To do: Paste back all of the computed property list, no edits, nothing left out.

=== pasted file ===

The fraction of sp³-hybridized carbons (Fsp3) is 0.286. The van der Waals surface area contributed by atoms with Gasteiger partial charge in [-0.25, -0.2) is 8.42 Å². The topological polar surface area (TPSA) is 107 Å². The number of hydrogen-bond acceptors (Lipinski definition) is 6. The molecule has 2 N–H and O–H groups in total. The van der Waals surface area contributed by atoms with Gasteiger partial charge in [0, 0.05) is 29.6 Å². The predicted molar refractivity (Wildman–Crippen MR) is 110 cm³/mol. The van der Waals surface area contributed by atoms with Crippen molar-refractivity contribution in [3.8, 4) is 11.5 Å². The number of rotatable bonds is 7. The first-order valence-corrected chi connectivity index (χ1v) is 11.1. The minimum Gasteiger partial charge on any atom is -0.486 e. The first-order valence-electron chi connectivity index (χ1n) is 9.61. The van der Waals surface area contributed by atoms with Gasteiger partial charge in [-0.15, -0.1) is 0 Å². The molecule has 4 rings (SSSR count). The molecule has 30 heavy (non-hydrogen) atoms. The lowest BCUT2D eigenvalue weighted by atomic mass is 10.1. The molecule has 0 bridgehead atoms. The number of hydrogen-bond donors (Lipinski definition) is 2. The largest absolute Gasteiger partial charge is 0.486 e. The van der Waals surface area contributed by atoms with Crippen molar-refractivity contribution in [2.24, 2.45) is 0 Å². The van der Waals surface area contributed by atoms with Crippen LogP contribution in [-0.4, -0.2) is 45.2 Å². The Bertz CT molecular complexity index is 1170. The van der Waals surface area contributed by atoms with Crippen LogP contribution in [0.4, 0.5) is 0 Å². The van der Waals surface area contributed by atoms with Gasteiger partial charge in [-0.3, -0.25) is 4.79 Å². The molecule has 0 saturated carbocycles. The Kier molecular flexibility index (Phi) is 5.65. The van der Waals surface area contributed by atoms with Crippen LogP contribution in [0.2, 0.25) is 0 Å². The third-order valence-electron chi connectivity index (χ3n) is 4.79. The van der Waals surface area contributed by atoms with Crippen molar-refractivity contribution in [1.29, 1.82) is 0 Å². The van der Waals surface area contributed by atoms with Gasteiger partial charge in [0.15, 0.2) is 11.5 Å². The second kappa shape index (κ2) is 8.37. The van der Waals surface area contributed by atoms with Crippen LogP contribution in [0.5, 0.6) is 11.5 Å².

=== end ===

The fraction of sp³-hybridized carbons (Fsp3) is 0.286. The van der Waals surface area contributed by atoms with Gasteiger partial charge in [-0.25, -0.2) is 8.42 Å². The topological polar surface area (TPSA) is 107 Å². The number of hydrogen-bond acceptors (Lipinski definition) is 6. The molecule has 2 N–H and O–H groups in total. The van der Waals surface area contributed by atoms with Gasteiger partial charge in [0, 0.05) is 29.6 Å². The predicted molar refractivity (Wildman–Crippen MR) is 110 cm³/mol. The van der Waals surface area contributed by atoms with Crippen molar-refractivity contribution in [3.8, 4) is 11.5 Å². The number of rotatable bonds is 7. The first-order valence-corrected chi connectivity index (χ1v) is 11.1. The minimum Gasteiger partial charge on any atom is -0.486 e. The first-order valence-electron chi connectivity index (χ1n) is 9.61. The van der Waals surface area contributed by atoms with Gasteiger partial charge in [-0.15, -0.1) is 0 Å². The molecule has 4 rings (SSSR count). The molecule has 30 heavy (non-hydrogen) atoms. The lowest BCUT2D eigenvalue weighted by atomic mass is 10.1. The molecule has 0 bridgehead atoms. The number of hydrogen-bond donors (Lipinski definition) is 2. The largest absolute Gasteiger partial charge is 0.486 e. The van der Waals surface area contributed by atoms with Crippen molar-refractivity contribution in [2.24, 2.45) is 0 Å². The van der Waals surface area contributed by atoms with Crippen LogP contribution in [-0.4, -0.2) is 45.2 Å². The Bertz CT molecular complexity index is 1170. The van der Waals surface area contributed by atoms with Crippen LogP contribution in [0.4, 0.5) is 0 Å². The van der Waals surface area contributed by atoms with Gasteiger partial charge in [-0.3, -0.25) is 4.79 Å². The molecule has 0 saturated carbocycles. The Kier molecular flexibility index (Phi) is 5.65. The van der Waals surface area contributed by atoms with Crippen LogP contribution in [0.2, 0.25) is 0 Å². The third-order valence-electron chi connectivity index (χ3n) is 4.79. The van der Waals surface area contributed by atoms with Crippen molar-refractivity contribution in [1.29, 1.82) is 0 Å². The van der Waals surface area contributed by atoms with Gasteiger partial charge in [0.15, 0.2) is 11.5 Å². The second kappa shape index (κ2) is 8.37. The van der Waals surface area contributed by atoms with Crippen LogP contribution in [0.5, 0.6) is 11.5 Å².